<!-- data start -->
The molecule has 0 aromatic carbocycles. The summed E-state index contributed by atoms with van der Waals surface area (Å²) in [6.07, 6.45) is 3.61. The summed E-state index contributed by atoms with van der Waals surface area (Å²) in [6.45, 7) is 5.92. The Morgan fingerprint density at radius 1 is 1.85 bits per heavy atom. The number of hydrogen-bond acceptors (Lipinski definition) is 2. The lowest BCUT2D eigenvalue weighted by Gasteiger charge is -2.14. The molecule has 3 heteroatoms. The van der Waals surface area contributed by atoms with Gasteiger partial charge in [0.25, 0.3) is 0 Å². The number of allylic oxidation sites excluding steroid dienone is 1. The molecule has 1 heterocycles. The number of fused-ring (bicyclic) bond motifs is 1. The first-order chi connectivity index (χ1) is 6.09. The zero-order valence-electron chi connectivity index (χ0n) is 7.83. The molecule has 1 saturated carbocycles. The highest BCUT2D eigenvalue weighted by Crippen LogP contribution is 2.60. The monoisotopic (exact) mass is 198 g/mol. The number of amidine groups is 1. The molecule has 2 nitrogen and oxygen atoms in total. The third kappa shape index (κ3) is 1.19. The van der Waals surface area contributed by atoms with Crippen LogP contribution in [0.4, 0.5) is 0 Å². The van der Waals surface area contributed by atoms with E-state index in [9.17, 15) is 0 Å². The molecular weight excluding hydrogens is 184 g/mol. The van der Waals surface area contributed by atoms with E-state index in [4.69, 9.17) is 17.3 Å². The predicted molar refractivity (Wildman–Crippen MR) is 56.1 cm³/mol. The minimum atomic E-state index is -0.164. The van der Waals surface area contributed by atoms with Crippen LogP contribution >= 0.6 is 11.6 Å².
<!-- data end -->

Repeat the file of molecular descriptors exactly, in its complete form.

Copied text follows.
The molecule has 0 aromatic carbocycles. The summed E-state index contributed by atoms with van der Waals surface area (Å²) in [6.07, 6.45) is 3.61. The summed E-state index contributed by atoms with van der Waals surface area (Å²) in [6.45, 7) is 5.92. The Morgan fingerprint density at radius 1 is 1.85 bits per heavy atom. The number of hydrogen-bond acceptors (Lipinski definition) is 2. The lowest BCUT2D eigenvalue weighted by Gasteiger charge is -2.14. The molecule has 3 heteroatoms. The van der Waals surface area contributed by atoms with Gasteiger partial charge in [0.25, 0.3) is 0 Å². The number of allylic oxidation sites excluding steroid dienone is 1. The molecule has 1 heterocycles. The number of fused-ring (bicyclic) bond motifs is 1. The first-order chi connectivity index (χ1) is 6.09. The zero-order valence-electron chi connectivity index (χ0n) is 7.83. The molecule has 1 saturated carbocycles. The highest BCUT2D eigenvalue weighted by Crippen LogP contribution is 2.60. The monoisotopic (exact) mass is 198 g/mol. The number of amidine groups is 1. The molecule has 2 nitrogen and oxygen atoms in total. The third kappa shape index (κ3) is 1.19. The van der Waals surface area contributed by atoms with Crippen LogP contribution in [0.4, 0.5) is 0 Å². The van der Waals surface area contributed by atoms with E-state index in [9.17, 15) is 0 Å². The molecular weight excluding hydrogens is 184 g/mol. The van der Waals surface area contributed by atoms with E-state index in [4.69, 9.17) is 17.3 Å². The predicted molar refractivity (Wildman–Crippen MR) is 56.1 cm³/mol. The minimum atomic E-state index is -0.164. The van der Waals surface area contributed by atoms with Crippen LogP contribution >= 0.6 is 11.6 Å².